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Zilker Garden Festival| Causes and Prevention of Plant Dermatitis

Zilker Garden Festival| Causes and Prevention of Plant Dermatitis

The time has come again for the breathtaking Zilker Garden Festival in Austin Texas. Local events like these are very important to keep the community together, and keep us busy and appreciative of the nature around us. As you know, it is very important to keep skin safety in mind when attending outdoor events by hydrating and using sunscreen and lotion.

“We rarely think about it,” says Dr. Adam Mamelak, board certified dermatologist, “but believe it or not, some people can actually have allergies to the plants themselves!”

“It’s very true,” confirms Dr. Miriam Hanson, skin care expert at Sanova Dermatology. “As a dermatologist, I often tease out information about my patients’ exposures and how these effect the skin.” For example, chrysanthemums are known to have chemical called sesquiterpene lactones, which can cause a significant skin eruption in florists and other individuals that handle these flowers.

Plant dermatitis is the medical term given to an allergy or irritation that is linked specifically with coming into contact with a plant or its parts. Over 100,000 people a year call poison control due to plant dermatitis. “In general, sensitivity to plants presents itself in one of a few ways,” explains Dr. Hanson.

Irritant Contact Dermatitis is the body’s reaction to something that irritates the skin. “I often think thorns and barbs,” says Dr. Hanson, “but really, it’s not just cuts and scraps. The leaves, sap and even stem can induce an irritation and reaction in the skin that presents as redness or inflammation, itching, burning, rash, and in some cases, even a chemical burn.

Allergic Contact Dermatitis is the the more well-known adverse reaction to plants. “Rus dermatitis, as it is referred to, is almost seasonal here in Austin,” says Dr. Mamelak. This type of contact dermatitis includes interactions with plants like Poison Ivy, Poison Oak, and Poison Sumac. “We’veeven seen reactions when patients ingest some plant products like mangos and cashews. “The skin rash is similar to that seen with irritant contact dermatitis, although sometimes we see streaks or linear patterns on the skin.”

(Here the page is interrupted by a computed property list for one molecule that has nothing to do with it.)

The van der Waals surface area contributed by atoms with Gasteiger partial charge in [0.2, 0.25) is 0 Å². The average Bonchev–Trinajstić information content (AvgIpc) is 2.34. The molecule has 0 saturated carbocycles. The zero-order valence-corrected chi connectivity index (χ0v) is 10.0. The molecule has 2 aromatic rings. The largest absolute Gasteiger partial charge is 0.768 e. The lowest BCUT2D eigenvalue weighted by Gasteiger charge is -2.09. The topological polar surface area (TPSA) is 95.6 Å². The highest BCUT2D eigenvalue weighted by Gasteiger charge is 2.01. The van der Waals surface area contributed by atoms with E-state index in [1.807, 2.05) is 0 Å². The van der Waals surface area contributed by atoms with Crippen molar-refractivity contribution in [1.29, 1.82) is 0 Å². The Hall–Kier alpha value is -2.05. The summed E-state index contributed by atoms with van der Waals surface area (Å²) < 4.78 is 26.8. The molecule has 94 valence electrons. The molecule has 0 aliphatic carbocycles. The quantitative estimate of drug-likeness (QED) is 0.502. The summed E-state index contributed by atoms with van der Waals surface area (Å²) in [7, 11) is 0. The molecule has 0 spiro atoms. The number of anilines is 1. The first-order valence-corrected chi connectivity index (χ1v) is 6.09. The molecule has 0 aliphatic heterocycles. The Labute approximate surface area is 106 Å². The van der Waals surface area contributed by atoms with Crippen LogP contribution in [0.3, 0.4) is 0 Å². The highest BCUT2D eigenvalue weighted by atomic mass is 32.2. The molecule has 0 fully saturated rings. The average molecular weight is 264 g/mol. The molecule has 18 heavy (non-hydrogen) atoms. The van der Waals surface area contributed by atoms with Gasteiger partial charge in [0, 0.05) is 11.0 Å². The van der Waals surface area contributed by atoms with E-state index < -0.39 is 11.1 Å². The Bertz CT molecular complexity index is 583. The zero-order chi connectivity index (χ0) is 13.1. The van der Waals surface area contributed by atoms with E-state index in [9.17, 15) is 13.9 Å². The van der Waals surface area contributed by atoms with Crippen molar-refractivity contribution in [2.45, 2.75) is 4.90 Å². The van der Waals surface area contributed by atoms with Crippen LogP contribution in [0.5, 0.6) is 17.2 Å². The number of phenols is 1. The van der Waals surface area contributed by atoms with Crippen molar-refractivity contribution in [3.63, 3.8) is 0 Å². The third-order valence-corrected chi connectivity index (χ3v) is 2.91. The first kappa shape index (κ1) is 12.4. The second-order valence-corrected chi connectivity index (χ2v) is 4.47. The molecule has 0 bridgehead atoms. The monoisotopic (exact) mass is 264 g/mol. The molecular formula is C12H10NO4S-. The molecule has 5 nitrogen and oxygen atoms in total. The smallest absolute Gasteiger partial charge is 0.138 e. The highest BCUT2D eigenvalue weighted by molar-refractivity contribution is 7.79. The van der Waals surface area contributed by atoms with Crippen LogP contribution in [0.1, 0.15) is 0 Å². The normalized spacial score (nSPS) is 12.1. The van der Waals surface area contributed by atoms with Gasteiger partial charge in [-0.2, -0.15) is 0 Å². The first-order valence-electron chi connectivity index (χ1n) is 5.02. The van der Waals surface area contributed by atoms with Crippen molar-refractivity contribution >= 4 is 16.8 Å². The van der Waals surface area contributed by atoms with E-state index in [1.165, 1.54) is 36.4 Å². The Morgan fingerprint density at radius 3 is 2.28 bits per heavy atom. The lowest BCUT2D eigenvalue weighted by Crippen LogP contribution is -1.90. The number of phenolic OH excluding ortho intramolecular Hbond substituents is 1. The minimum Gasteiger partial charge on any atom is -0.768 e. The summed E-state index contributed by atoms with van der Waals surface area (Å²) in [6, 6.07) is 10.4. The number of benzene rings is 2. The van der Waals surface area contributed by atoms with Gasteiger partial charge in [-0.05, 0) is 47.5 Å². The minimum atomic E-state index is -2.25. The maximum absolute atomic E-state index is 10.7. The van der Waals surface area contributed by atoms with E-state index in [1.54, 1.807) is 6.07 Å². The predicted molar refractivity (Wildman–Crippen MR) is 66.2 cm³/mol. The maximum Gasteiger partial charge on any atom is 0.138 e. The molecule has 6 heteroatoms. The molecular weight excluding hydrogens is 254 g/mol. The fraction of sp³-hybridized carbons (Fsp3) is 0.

Phyotophotodermatitis is the last general category. “This plant dermatitis is unique because it involves exposure to a plant plus the sun,” explains Dr. Mamelak. Basically, the juice from certain plant families including Moraceae, Leguminosae, Rutaceae, or Umbelliferae gets on the skin, and then the skin is exposed to the skin. “This results in something called a phototoxic reaction,” says Dr. Mamelak, “which can appear as anything from a dark streaks to a red patch with a blistering rash.” For those non-plant people, these species include parsley, parsnips, celery, carrots, giant hogweed, and limes.

“I usually see at least one case of phytophotodermatitis after every spring break,” claims Dr. Hanson. “One inevitable questions is Margarita, or Corona with lime!”

Treatment for these types of contact dermatitis varies from oral medications to creams. But the best way to protect yourself is to cover the skin that could come into contact with plants, or avoid them completely.

Tips for Avoid Plant Dermatitis

Be aware of your allergies and surroundings – Avoiding contact with items that cause you irritations or produce adverse effects is always suggested.

  • Be aware of your body and signs of irritation – At the first sign of itching or swelling, avoid contact with potential irritants.
  • Be aware of children – Small children tend to pull on and chew anything within reach. Being conscious of their actions while around plants is always suggested, as they are coming into contact with many allergens for the first time.
  • Be prepared -Plant dermatitis is common. Recognizing the signs of an allergic reaction to a plant and seeking help from your dermatologist before things get too bad is always the best course of action.

The Zilker Flower Festival will take place at Zilker park Saturday, March 29 and Sunday, March 30 from 10am – 5pm! Enjoy the flowers, and protect your skin!


If you have any questions about skin or remedies for your eczema, acne, dermatitis, etc. feel free to contact us with your concerns! If you have any questions feel free to contact us to set up a consultation with the doctors of Sanova Dermatology.

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